Human giant Max Lahiff has enjoyed a fantastic career in professional rugby; coming through the London Irish Academy, Max made his debut at 19, and hasn't looked back. After 4 successful years with Irish, Max moved down under to play Super Rugby in Australia with Hawke's Bay, and in the ITM Cup in New Zealand with the Rebels (becoming only one of a handful of English players to make the switch to the Southern Hemisphere).
In 2015 Max moved back to the UK to play for Bath, where he scored on his debut (check out this incredible highlight reel from his time at Bath so far... Maro Itoje getting shunted back 5 meters isn't something you see everyday)
While we had Max with us in the kitchen, we took the opportunity to quiz him a little on his career so far...
So Max, take me back to what it felt like making the senior team at London Irish at 19? Were you in awe of everyone, or were you like 'I deserve to be here, I'm gonna smash everyone'?
"Yeah I was definitely in awe, I am one of those guys who has quite a lot of anxiety about that kind of thing, especially when I was younger. I'd built it up in my head a lot, just because I was a massive rugby fan. It wasn't really so much that I was a rugby player, I was definitely a rugby fan first... so playing amongst all these guys that I'd grown up watching was an amazing experience".
You occupy a privileged position in English rugby, in that you are one of the few players - particularly one of the few English players - to have ever gone from the Northern hemisphere to the Southern hemisphere. You wrote (because I read your blog)... you wrote that the first thing you noticed when you arrived was the differing attitudes of the younger players who were desperate to break into the senior side down there... which is different to how it was here. Do you think that has changed now, do you see the academy guys coming through absolutely chomping at the the bit, trying to get in the senior side?
"Yeah I think it's changed a lot now, but I still feel theres a little bit of this sense of entitlement... a little bit. I think because there are so many younger guys in the England squad now, that there is a realistic chance for [these] guys to make it into the team, they come in & hit the ground running as academy boys. I think the professionalism has [improved the situation in England], but I still feel there's a little bit of that... like... it's just a harder, more exacting environment in New Zealand to make it, in my opinion.
[In New Zealand] The pathway's not as clear, that's the thing. The fact you have an academy here, just makes it easier for guys to make it, that's the whole point of an academy".
Still talking about your blog, the training & pre-season work you mentioned was hugely different, they did a lot more fitness work [in Australia and New Zealand]. I know we spoke about this earlier (during filming); has the Northern hemisphere caught up with Super Rugby, in terms of it being about fitness rather than brute strength?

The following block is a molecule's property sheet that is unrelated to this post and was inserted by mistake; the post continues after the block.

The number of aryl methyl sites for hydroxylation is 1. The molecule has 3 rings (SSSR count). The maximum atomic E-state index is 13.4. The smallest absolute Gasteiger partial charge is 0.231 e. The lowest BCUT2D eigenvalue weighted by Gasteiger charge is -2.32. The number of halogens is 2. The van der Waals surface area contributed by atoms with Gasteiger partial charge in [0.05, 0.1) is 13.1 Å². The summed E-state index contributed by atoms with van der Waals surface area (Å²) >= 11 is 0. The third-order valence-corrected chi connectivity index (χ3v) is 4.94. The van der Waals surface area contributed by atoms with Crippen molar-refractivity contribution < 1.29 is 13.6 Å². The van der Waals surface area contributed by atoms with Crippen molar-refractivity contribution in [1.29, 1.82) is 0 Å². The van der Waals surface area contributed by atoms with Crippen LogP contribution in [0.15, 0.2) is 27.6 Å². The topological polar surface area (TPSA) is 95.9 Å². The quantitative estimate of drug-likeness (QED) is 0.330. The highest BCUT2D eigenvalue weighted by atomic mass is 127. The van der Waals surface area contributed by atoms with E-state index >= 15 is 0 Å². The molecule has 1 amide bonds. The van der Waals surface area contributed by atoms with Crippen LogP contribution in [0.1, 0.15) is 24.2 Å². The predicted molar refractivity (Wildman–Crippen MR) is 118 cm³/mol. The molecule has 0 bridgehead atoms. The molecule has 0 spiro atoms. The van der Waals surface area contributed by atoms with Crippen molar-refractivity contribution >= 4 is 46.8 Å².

"Yeah, it's definitely caught up so much, you can see it in the results around the world as well. Ireland beating the All Blacks, England going to Australia and smashing that Grand Slam tour. It's definitely changed how the Premiership is evolving... it's very much more attacking rugby, the ball is in play a lot longer..."
Do you think that's the Premiership trying to catch up with the Southern hemisphere or do you think the influx of Southern Hemisphere managers is causing it more?
"Theres a bit of that, but I also think it's just as the sports become more professional, more athletic... it allows the game to be played that way. Fitter, faster athletes mean more guys running around and more space."
You joined Bath after your time in Super Rugby and scored on your debut, how did it feel to pull that off?
"[laughing] Yeah, I don't score often, so I was shocked as much as anyone, also it was my first game in about 6 months.. so I'd had this huge layoff... I was blowin'... I just landed on the try line like "phew!"... real lucky!"
Bath had a pretty miserable season by their own high standards, how do you as an individual and as a team bounce back from defeats... particularly where you're playing in games where you probably should have won? How do you bounce back the following week without letting it affect you?
"It's difficult... I suppose, the best way I can sort of say the philosophy of any person who is trying to increase their success or trying to get better, is to just try & live in the moment the whole time. If you're dwelling too much on the past, or trying to learn too much from the past, or looking too far ahead, you're forgetting what's making you better. You're trying to be there and exact everything you can out of the moment; and as long as you keep doing that, you'll take care of the future.